You can easily spend a week in Bozeman doing something new each day. But if you’re looking to see some diverse scenery, you can easily get to other parts of southwest Montana in just a short day trip from Bozeman as well. Fall is a beautiful season to explore southwest Montana, with fewer crowds and the aspens showing off their bright yellow leaves.
We’ve compiled our favorite fall day trips from Bozeman, each within two hours of driving, so you can spend much of the day enjoying your destination. From mountains to rivers, and historical sites to hot springs, this list includes an extensive amount of exciting features to see.
Fall generally brings moderate temperatures in the 50s and 60s, but it can bring unpredictable weather, and snow can fall as early as October. Make sure to check the local forecast for your destination and road accessibility before heading out.
Bozeman’s southern neighbor is home to a renowned ski resort in the winter, but fall has just as much to offer. With cool, comfortable temperatures and none of the winter snow tourists, you’ll have better access to nearby hiking and mountain biking trails, fishing, and kayaking amidst the falling leaves. The scenic, one-hour drive through Gallatin Canyon from Bozeman will have you craving adventure. Heading up to Big Sky Resort is worth the drive partway up the mountain. You’ll find crisp, clear views of majestic Lone Mountain, restaurants and shopping, and a golf course set to the backdrop of rising, craggy peaks.
Virginia City and Ennis
Take several steps back in time when you travel just over 60 miles southeast of Bozeman to the old western towns of Ennis and Virginia City. The stunning drive out there follows the Madison River, passing prime fly fishing territory and views of three different mountain ranges. Ennis is a home base for fly fishing trips, with a main street that hosts multiple outfitters, as well as pubs, and some more upscale restaurants.
Further east, Virginia City is an incredibly well-preserved mining town. Many original buildings from the late 1800s still stand and are filled with old artifacts and exhibits for the public to enjoy. These two towns are just a 20-minute drive apart, so it’s easy to see both in one day trip.
Paradise Valley & Gardiner
Just southeast of Bozeman are some of Montana’s most scenic, well-known gems: Paradise Valley and the Gardiner entrance to Yellowstone National Park. Whether you choose to enter the park or not, the drive is worth the miles on its own. The grand Paradise Valley is a dramatic river valley you’ll drive through en route to Gardiner, with snow-capped peaks rising on either side of the Yellowstone River.
Deciduous trees of yellow, green, and red collect near the river, for a stunning fall view. It’s not out of the ordinary to see elk, bison, and bighorn sheep near the road on this drive, either. Gardiner is a quaint town of restaurants, coffee shops, and guide outfitters as you approach the park entrance. If you do move through the park gates, make your way to the Boiling River for a relaxing and scenic soak in the hydrothermal hot springs.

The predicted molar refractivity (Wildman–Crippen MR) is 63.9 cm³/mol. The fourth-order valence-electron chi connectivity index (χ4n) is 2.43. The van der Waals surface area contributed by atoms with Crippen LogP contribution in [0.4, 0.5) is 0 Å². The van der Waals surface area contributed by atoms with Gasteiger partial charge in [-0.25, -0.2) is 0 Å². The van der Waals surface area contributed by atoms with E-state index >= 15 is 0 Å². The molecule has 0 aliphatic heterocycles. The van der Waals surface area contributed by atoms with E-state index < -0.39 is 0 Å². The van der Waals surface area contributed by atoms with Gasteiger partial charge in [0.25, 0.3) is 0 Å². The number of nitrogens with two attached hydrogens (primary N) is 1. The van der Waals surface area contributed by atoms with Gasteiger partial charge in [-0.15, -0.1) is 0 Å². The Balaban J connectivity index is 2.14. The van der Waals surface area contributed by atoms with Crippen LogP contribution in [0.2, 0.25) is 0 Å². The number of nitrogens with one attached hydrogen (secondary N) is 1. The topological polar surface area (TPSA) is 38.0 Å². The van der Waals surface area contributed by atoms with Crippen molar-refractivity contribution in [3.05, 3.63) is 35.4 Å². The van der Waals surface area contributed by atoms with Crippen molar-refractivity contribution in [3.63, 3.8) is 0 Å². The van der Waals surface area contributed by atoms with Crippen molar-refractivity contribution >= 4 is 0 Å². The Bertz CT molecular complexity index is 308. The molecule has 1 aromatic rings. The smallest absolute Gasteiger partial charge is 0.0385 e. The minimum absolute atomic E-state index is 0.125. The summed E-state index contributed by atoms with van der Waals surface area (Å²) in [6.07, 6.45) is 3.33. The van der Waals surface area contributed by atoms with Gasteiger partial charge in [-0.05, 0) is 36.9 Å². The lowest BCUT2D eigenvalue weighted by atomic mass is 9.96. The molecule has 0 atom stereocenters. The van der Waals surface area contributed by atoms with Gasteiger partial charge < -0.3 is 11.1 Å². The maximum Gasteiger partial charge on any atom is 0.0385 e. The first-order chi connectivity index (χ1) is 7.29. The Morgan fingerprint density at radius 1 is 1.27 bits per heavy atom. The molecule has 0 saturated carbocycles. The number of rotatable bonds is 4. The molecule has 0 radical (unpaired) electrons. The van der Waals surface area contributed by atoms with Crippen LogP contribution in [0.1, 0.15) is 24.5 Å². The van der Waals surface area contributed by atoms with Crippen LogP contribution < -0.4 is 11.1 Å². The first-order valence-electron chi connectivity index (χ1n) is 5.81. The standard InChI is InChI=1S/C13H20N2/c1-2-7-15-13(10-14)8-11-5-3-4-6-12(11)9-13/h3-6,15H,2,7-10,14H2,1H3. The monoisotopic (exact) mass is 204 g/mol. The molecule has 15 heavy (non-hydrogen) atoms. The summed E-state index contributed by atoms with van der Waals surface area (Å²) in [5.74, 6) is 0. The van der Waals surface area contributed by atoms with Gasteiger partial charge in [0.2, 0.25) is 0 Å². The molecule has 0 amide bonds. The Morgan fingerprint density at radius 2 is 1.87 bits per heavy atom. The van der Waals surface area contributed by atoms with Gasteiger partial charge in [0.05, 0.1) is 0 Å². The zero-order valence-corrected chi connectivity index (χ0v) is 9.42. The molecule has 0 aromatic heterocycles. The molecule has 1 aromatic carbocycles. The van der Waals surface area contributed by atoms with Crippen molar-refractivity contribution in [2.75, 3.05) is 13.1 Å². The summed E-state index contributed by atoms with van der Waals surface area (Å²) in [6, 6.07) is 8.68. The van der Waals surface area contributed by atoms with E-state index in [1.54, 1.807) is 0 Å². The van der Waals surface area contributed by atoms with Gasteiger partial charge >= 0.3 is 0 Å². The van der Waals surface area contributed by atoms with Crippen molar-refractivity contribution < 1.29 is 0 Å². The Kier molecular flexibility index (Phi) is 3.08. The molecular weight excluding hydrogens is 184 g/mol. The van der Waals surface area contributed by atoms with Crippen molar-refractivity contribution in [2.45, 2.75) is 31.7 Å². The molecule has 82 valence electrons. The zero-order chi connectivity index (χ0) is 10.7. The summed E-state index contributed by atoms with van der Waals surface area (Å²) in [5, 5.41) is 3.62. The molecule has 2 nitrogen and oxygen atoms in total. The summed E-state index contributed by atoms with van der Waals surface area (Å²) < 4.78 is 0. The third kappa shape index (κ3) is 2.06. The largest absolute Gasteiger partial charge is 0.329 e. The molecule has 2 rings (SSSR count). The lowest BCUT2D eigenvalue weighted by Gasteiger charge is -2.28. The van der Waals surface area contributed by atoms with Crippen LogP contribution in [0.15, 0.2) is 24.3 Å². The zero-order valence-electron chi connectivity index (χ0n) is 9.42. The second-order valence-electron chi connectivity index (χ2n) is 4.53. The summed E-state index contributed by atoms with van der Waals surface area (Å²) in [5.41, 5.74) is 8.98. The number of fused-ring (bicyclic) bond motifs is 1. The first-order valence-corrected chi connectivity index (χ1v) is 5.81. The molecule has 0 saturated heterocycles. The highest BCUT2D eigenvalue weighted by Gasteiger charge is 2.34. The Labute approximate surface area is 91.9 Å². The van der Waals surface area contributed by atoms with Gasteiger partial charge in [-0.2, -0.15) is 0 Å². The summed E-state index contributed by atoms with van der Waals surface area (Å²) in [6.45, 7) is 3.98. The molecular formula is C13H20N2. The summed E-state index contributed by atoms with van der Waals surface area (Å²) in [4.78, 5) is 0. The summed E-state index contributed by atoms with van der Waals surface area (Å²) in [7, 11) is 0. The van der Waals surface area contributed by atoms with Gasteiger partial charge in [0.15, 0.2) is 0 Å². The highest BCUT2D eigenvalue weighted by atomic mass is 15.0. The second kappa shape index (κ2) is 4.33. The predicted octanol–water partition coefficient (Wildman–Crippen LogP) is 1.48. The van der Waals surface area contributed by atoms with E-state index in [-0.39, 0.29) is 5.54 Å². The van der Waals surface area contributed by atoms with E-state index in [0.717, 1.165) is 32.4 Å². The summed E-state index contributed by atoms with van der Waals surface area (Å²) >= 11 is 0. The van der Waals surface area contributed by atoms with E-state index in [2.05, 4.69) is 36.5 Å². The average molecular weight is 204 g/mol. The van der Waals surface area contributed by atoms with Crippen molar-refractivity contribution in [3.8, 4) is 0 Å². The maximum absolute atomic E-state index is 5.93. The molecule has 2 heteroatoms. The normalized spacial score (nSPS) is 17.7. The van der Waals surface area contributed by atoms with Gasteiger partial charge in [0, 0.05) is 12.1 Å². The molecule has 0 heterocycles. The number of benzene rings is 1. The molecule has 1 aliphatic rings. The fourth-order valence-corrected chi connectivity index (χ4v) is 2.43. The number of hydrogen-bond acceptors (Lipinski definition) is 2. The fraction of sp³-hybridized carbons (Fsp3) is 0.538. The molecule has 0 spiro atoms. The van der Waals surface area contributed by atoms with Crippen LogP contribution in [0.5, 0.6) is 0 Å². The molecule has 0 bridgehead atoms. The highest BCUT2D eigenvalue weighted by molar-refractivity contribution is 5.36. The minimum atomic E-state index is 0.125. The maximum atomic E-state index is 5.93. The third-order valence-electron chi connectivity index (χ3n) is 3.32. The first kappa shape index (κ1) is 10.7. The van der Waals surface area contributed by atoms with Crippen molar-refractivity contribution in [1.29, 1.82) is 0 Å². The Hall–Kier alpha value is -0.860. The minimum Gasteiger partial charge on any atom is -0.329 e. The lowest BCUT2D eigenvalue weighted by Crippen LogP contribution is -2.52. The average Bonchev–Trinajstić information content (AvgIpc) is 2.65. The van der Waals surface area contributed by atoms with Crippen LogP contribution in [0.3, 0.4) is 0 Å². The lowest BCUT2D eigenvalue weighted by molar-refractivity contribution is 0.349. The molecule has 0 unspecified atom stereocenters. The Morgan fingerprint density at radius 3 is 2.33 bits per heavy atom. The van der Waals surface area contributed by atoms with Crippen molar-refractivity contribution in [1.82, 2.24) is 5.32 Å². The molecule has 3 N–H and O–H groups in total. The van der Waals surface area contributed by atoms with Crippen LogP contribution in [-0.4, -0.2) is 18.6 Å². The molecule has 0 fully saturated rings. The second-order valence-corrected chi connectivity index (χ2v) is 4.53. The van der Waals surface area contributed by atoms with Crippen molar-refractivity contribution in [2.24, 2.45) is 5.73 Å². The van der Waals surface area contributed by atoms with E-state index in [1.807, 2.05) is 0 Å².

Lewis & Clark Caverns
A state park less than an hour west of Bozeman, Lewis and Clark Caverns features one of the largest known limestone caverns in the Northwest. The cave can be toured in fall through the month of September, with reservations required for a lantern-lit guided tour in the cold, dark caverns. Later in the fall, it’s still a scenic place for hiking, biking, or a picnic, with generally warmer, drier temperatures than other nearby areas.
Head west about an hour-and-a-half, and you will find another one of Montana’s historic cities. Like Virginia City, Butte was once a booming mining town – the state’s first major city, in fact, with more than 100,000 people in 1910. Now with a population closer to 30,000, Butte features many remnants of its old mining days, including the Berkeley Pit copper mine, which can be seen on your drive in. This historic town has a collection of quirky things to see, like the Ringing Rocks, a peculiar geological formation of rocks that ring when you tap them lightly with a hammer, the World Museum of Mining, or the third largest statue in the U.S.
Wherever your outdoor adventure lies, there are lots of things to see while you enjoy the beauty of Southwest Montana. Remember, that like all mountainous regions, the weather can be a bit unpredictable. So, you might find a short snow flurry invading your colorful autumn afternoon. Make sure you plan ahead for your fall adventure and see all of the wonderful places that surround Bozeman on your next trip. Download our Montana Travel Guide below to get all the insider information you need before you come.
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